The campaign also holds workshops at conferences and in schools to inspire youth activism.
“We offer services to educate children so they can get activated right away,” Beatrice says. “This is their future. You don’t have to wait until you’re grown to start making changes.”
Uncle Bobby adds that they offer a unique perspective to families when a crisis occurs.
“Families impacted will have a better chance of engaging families that are newly impacted,” he explains. “We give them insight of this whole new trajectory that they’ve been placed on with the murder of their loved one.”
Dionne Smith-Downs, a mother of 14, was put on that new trajectory when she lost her son, James Rivera, to police violence in 2010. Rivera, 16, was shot multiple times by Stockton, California, police officers.
Uncle Bobby reached out to Smith-Downs to let her know she wasn’t alone, and introduced her to Wanda Johnson, who convenes the monthly support sessions at the foundation for mothers whose children have died from gun violence.
The goal of the sessions is to introduce the mothers to the five stages of the grieving process, brainstorm solutions to policing, and talk about ways to improve the relationship between the community and police.
“I understand the loss. I can’t say I understand their full grieving process because everyone grieves different,” Wanda says. “[But] I understand the impact of losing your son at the hands of those we hire to protect and serve [us].”
Smith-Downs is one of 15 to 30 participants who attend the Healing Hurting Hearts monthly support sessions. She says coming together regularly with the mothers is empowering.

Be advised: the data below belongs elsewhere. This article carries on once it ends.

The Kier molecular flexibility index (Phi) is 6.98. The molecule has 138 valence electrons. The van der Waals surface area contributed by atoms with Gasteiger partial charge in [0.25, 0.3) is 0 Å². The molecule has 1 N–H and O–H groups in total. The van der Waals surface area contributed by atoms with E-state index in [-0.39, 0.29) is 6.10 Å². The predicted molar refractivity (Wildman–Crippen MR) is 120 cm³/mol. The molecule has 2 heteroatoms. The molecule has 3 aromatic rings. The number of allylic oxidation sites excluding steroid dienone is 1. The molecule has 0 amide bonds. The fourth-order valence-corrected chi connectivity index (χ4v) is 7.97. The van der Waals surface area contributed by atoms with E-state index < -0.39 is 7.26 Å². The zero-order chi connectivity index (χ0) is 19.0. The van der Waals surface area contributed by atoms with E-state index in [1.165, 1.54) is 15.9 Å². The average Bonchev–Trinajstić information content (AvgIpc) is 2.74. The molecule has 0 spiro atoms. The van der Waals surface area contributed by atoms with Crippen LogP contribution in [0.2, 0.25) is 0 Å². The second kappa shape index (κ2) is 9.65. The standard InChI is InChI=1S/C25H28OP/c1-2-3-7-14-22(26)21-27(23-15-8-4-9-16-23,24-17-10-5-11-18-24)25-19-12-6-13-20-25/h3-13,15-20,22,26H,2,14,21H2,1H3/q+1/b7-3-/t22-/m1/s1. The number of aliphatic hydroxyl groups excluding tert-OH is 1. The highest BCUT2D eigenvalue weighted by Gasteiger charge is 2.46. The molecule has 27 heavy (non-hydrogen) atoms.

“My son was 16 years old when he was killed, and I had so many questions,” she said. “No one knows how you’re feeling, but these mothers do.”
Donna Smith, Grant’s godmother and foundation volunteer, is proud of the relationship the foundation has forged with local law enforcement. Over the years, officers have participated in the foundation’s community events.
“When we have the backpack giveaways or scholarship events, police officers and firefighters are all lined up on the walls and even out in the lobby. They’re saying, ‘We’re here to support your community and we’re going to be consistent,’” Smith says. “It’s overwhelming to see.”
In addition to building relationships with officers and holding them accountable, the foundation has provided nearly $70,000 in scholarships to youth in the community.
Jafar Bey, a sophomore at University of California, Davis, was awarded a scholarship in 2017.
“[I] can’t really describe how much it’s appreciated,” says Bey, who comes from a large family.
With nine siblings, he says, money can be tight. Two are currently in college.
“Getting the scholarship from the foundation allowed me to go to a prestigious university right away without waiting and having to go somewhere smaller,” he said.
At UC Davis, Bey majors in political science and philosophy, and plans to become a lawyer so that he can help at-risk and disadvantaged youth, who he says often get overlooked.
“They don’t get a chance to see their potential, but the Oscar Grant Foundation allows them to see themselves in a different light and lets them know there are opportunities out there for them to succeed.”
In March, the foundation will hold its Fourth Annual Gala to commemorate the 10th anniversary of Grant’s death. An unveiling of a mural at the Fruitvale station in Grant’s honor is scheduled. And the family is working toward installing a plaque on the platform as well.
The funds raised from the gala will go toward youth scholarships, travel, flights, and uniforms for the OG Ballers basketball team, Healing Hurting Hearts materials, a building fund for a tutoring center, and more.
“[We want to] really pour love into the community and help with our collective healing,” Wanda Johnson says. “We can’t do this work without the community’s support.”